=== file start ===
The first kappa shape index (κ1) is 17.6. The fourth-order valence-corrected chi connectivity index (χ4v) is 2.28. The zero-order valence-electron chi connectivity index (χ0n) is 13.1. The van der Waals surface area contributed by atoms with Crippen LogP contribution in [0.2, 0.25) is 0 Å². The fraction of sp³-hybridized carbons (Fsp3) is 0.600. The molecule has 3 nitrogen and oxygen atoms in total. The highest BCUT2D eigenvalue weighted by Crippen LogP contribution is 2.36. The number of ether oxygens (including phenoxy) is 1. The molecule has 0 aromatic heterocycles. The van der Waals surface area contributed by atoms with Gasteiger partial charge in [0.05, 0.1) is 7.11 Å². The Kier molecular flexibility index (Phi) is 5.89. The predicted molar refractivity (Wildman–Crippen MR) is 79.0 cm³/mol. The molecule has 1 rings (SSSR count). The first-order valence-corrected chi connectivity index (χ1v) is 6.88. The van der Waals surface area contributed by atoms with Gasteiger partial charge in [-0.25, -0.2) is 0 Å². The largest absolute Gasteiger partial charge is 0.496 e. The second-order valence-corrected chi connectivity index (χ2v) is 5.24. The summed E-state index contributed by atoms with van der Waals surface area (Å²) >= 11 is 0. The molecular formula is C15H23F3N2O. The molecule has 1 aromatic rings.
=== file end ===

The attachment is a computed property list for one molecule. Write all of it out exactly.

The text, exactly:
The first kappa shape index (κ1) is 17.6. The fourth-order valence-corrected chi connectivity index (χ4v) is 2.28. The zero-order valence-electron chi connectivity index (χ0n) is 13.1. The van der Waals surface area contributed by atoms with Crippen LogP contribution in [0.2, 0.25) is 0 Å². The fraction of sp³-hybridized carbons (Fsp3) is 0.600. The molecule has 3 nitrogen and oxygen atoms in total. The highest BCUT2D eigenvalue weighted by Crippen LogP contribution is 2.36. The number of ether oxygens (including phenoxy) is 1. The molecule has 0 aromatic heterocycles. The van der Waals surface area contributed by atoms with Gasteiger partial charge in [0.05, 0.1) is 7.11 Å². The Kier molecular flexibility index (Phi) is 5.89. The predicted molar refractivity (Wildman–Crippen MR) is 79.0 cm³/mol. The molecule has 1 rings (SSSR count). The first-order valence-corrected chi connectivity index (χ1v) is 6.88. The van der Waals surface area contributed by atoms with Gasteiger partial charge in [-0.25, -0.2) is 0 Å². The largest absolute Gasteiger partial charge is 0.496 e. The second-order valence-corrected chi connectivity index (χ2v) is 5.24. The summed E-state index contributed by atoms with van der Waals surface area (Å²) >= 11 is 0. The molecular formula is C15H23F3N2O. The molecule has 1 aromatic rings.